VATICAN CITY – The Archbishop of Canterbury is getting a special show of solidarity from the Catholic Church as he convenes Anglican primates from around the world to discuss the future of the 80 million-strong Anglican Communion, which has been badly divided over issues of female bishops and same-sex marriage.
The Vatican has approved the loan of the ivory top of the pastoral staff of St. Gregory the Great, the 6th-century pope who dispatched missionaries to England to spread Christianity. The relic will be displayed in Canterbury Cathedral before and after the Jan. 11-16 Anglican primates' meeting.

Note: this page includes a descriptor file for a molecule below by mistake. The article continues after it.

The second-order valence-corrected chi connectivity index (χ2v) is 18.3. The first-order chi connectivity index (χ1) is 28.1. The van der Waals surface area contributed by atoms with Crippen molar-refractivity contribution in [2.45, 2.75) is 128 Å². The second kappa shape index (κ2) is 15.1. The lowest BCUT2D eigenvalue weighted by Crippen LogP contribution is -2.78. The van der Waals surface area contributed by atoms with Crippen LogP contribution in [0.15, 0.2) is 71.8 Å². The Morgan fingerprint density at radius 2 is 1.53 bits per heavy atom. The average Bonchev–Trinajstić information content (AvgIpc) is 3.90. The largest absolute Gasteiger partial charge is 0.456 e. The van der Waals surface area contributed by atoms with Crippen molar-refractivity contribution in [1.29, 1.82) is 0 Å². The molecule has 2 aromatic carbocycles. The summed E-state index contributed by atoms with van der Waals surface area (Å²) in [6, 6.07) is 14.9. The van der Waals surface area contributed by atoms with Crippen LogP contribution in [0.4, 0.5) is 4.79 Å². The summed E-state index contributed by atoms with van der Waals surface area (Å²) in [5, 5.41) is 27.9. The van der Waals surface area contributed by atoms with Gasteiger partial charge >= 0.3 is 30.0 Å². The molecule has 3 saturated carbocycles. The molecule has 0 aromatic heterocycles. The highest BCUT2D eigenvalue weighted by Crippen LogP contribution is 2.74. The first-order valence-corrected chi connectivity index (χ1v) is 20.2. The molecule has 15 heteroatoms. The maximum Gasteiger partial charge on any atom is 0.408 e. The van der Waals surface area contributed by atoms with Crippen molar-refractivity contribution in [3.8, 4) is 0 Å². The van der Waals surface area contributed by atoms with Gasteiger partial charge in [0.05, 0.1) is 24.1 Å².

Gregory, who was pope from 540-604, sent a mission to England in 597. The mission leader, Augustine, became the first archbishop of Canterbury, and both Augustine and Gregory remain important figures for Anglicans.